To light his production of “Tartuffe,” Molière’s 17th-century satire of religious hypocrisy, director Dominique Serrand had a bright idea. Why not make it look as if it’s happening in a single day, from sunrise to sunset?
That’s how it is unfolding at the Shakespeare Theatre Company’s Harman Hall, where Serrand’s show is now playing after stints at Berkeley Repertory Theatre and Costa Mesa’s South Coast Repertory.
The sun meticulously moves east to west, with the audience sitting where north would be. Changes are often imperceptible, imitating incremental shifts in daylight. Some lighting cues take forever to complete.
“We had a rule that we weren’t going to cheat,” says lighting designer Marcus Dilliard.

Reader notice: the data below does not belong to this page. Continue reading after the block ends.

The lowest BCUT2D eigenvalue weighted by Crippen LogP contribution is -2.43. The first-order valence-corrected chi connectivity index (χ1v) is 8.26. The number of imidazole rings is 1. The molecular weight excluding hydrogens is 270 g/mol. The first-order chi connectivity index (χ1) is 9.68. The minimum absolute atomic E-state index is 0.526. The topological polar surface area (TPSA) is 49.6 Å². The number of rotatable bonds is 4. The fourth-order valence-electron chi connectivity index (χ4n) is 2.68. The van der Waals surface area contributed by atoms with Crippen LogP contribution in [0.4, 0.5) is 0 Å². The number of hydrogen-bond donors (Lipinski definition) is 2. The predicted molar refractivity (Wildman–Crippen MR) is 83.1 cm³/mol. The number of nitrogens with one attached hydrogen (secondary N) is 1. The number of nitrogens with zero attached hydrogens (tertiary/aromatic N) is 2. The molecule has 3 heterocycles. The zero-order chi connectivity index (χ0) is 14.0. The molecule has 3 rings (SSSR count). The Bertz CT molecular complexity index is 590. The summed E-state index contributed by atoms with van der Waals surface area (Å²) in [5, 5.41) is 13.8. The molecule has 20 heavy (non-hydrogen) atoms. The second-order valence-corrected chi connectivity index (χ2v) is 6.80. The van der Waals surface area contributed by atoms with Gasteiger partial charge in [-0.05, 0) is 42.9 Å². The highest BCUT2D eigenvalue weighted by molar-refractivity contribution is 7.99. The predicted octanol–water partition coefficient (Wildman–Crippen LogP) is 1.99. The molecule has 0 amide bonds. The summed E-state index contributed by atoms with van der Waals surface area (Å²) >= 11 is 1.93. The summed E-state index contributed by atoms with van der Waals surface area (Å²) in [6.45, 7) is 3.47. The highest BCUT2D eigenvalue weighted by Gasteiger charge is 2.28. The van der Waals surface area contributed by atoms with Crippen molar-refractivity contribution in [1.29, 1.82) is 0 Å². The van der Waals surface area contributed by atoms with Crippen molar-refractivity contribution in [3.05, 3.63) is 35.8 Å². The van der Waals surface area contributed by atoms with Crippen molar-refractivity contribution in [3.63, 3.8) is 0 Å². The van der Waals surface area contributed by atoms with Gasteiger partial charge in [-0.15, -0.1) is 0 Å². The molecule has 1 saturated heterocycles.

“Tartuffe” depicts a religious faker who takes over a gullible follower’s household from top to bottom. It was originally so controversial that Molière rewrote it several times, trying to overcome objections by religious censors and the court of the Sun King, Louis XIV. Serrand uses the word “brutal” to describe the play, and this dark version’s racy-looking ads feature a leering, peroxide-blond Steven Epp in a wardrobe-malfunction blatantly exposing his chest.
The West Coast press has called the production “fascinatingly sinister” and “relevant as ever, scarier than usual,” with Epp’s two-faced Tartuffe as a malevolent operator whom one reviewer likened to “House of Cards” schemer Frank Underwood.
“The religious extremists are getting stronger, from all sides,” Serrand says, explaining his attachment to the play. “It’s not extremists who are dangerous, but believers.”